Friday, December 27, 2013

Could Interest Rates Get Buyers Off the Fence?

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Higher interest rates, along with higher home prices, may prompt more home buyers to pull the trigger to act quickly before costs rise even more. Every one percent increase in rates equates to about $30,000 in buyer power. That's a huge variable to keep in mind.

Could Interest Rates Get Buyers Off the Fence?

Though borrowing costs are increasing as interest rates have lifted from their historical lows, some real estate professionals believe the rise may boost home sales.

“It will get people sitting on the fence to decide, ‘We better do something or it’s going to cost us money,’” says Margaret Dixon, a real estate sales associate with Crye-Leike in Tennessee.
At the end of 2012, 30-year fixed-rate mortgages averaged 3.52 percent. Last week, Freddie Mac reported that 30-year rates averaged 4.47 percent.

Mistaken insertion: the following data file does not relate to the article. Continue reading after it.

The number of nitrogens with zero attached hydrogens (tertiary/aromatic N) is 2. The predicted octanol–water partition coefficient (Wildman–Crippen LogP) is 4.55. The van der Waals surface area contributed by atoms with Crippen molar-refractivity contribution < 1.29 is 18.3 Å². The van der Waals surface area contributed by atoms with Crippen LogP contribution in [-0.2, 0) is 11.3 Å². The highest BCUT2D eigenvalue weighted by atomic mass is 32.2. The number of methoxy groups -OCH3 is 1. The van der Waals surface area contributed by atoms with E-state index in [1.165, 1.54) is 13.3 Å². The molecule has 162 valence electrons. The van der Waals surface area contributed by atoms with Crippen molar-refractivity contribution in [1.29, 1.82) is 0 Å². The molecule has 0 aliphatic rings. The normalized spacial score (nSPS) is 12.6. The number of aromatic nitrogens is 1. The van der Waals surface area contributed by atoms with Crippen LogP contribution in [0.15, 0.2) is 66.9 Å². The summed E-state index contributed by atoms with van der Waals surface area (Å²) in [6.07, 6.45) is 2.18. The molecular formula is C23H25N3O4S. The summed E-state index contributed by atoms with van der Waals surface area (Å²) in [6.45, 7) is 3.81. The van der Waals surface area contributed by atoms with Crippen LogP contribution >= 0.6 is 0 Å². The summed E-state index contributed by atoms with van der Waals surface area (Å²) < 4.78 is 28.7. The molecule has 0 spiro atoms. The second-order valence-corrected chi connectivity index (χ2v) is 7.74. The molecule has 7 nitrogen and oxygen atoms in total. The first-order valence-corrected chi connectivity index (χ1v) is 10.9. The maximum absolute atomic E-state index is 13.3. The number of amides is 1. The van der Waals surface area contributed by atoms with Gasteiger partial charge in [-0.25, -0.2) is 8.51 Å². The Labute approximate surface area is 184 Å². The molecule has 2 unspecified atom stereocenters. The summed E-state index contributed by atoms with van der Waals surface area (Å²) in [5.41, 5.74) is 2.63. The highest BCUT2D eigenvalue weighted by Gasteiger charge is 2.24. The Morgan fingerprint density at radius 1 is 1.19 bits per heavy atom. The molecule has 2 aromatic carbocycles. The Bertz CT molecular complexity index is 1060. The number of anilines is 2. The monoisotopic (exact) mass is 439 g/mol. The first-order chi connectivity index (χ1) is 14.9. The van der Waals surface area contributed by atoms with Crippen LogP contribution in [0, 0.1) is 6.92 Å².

“A 1 percent increase usually lands around $30,000 in buying power,” says Todd Reynolds, a real estate professional with Goodall Homes. “That’s the difference between a starter home and a bigger home — or a bonus room.”

Higher interest rates, along with higher home prices, may prompt more home buyers to act quickly before costs rise any more.

“They realize the house of their dreams may never be cheaper than it is today,” says Reynolds. “It creates a sense of urgency.”

Economists are predicting that mortgage rates will likely rise to 5 percent or 5.5 percent in 2014.
“Most people realize the [3 percent-range interest rates] are gone, and they’d better be glad to get 4.5 percent,” Jay Bradshaw, an agent in Cumberland, Tenn., told The Tennessean.

Source: “Rising interest rates may boost real estate market,” The Tennessean (Dec. 24, 2013)

Thursday, December 12, 2013

500-page mortgage applications are the new normal

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New mortgage requirements make seeking a mortgage a daunting task. Minimum of two years of tax returns, two month's of bank statements, sourcing of every deposit on every file are just a few things to keep in mind when planning to acquire a mortgage these days. It's best to have your documentation ready before you even apply. Apparently, cash is still king!

 500-page mortgage applications are the new normal